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YouTube to discontinue video annotations because they never worked on mobile

YouTube today announced that it will be replacing its annotations engine with what it calls End Screen and Cards, which are existing, mobile-first tools that provide many of the same functions as annotations like linking to other videos and polling viewers. YouTube says it made this change primarily because annotations didn’t work on mobile and most viewers found them obnoxious and unhelpful. The change takes effect on May 2nd, and existing annotations will continue to show up when using the desktop browser version of YouTube.

“Annotations Editor launched in 2008, before the world went mobile,” writes YouTube product manager Muli Salem in a blog post. “With 60 percent of YouTube’s watchtime now on mobile, why go through the work of creating annotations that won’t even reach the majority of your audience? End Screens and Cards work on mobile and desktop, giving you more bang for your buck.”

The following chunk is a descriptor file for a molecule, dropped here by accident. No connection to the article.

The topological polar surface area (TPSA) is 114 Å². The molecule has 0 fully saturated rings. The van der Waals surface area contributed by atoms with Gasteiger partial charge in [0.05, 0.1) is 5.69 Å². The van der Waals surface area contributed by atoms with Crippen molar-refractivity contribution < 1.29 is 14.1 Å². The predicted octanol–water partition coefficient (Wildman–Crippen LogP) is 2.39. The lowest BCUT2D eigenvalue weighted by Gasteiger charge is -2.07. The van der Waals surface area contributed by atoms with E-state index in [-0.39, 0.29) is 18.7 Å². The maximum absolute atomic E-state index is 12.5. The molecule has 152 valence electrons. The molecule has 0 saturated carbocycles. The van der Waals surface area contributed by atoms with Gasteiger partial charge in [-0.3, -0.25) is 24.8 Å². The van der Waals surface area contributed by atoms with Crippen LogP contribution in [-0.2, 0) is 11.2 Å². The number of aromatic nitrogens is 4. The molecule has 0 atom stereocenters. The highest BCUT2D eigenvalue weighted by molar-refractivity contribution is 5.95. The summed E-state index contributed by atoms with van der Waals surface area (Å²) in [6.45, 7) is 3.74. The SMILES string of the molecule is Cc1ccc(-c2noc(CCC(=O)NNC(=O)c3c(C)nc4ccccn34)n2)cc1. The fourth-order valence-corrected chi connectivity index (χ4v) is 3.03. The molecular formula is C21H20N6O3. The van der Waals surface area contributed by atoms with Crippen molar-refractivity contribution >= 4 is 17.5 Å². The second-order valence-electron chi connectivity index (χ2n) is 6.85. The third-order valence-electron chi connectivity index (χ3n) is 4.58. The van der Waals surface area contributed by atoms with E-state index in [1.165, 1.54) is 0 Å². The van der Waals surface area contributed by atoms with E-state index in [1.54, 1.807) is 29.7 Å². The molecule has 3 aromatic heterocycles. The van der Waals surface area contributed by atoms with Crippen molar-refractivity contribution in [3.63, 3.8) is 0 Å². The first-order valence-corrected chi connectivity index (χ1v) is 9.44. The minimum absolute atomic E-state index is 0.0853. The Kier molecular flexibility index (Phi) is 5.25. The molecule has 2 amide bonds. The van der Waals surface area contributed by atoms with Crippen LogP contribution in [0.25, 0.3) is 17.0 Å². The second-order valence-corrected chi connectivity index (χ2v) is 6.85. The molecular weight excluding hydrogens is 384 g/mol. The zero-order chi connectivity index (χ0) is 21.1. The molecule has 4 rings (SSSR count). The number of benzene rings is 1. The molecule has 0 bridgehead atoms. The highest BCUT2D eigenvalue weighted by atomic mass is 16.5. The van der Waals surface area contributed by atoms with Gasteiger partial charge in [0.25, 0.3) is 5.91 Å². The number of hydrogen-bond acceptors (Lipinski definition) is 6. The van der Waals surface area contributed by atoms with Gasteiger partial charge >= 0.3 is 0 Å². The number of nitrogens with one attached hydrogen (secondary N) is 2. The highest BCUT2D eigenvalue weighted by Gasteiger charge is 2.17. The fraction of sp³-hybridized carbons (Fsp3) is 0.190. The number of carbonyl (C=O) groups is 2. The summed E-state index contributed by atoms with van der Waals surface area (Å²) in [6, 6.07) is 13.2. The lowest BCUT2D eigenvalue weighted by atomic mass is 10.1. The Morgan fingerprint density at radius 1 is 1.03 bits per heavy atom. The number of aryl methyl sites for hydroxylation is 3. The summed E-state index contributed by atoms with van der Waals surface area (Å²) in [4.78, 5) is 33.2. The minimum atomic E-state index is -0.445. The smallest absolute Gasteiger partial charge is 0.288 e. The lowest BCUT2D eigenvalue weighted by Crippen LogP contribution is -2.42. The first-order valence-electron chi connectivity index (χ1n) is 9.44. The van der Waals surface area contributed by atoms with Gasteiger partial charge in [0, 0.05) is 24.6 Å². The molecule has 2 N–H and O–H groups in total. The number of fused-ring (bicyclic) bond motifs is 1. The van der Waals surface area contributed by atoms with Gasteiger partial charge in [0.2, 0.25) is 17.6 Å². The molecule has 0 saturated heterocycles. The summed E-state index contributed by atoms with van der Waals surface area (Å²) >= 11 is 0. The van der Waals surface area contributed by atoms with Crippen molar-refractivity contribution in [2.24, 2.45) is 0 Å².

YouTube annotations have felt increasingly outdated and out of place. The small text boxes were meant as a way to let creators link to other videos, write in little jokes, and add ancillary information to a video much like a hyperlink or footnote of sorts. But over the years, annotation use has drastically fallen off, by 70 percent Salem says. In fact, a majority of viewers interact with annotations only to close them, so the boxes don’t obstruct the video screen. Many users turn them off altogether. So now YouTube is investing entirely in End Screens and Cards, and making both tools easier to use and faster to implement.


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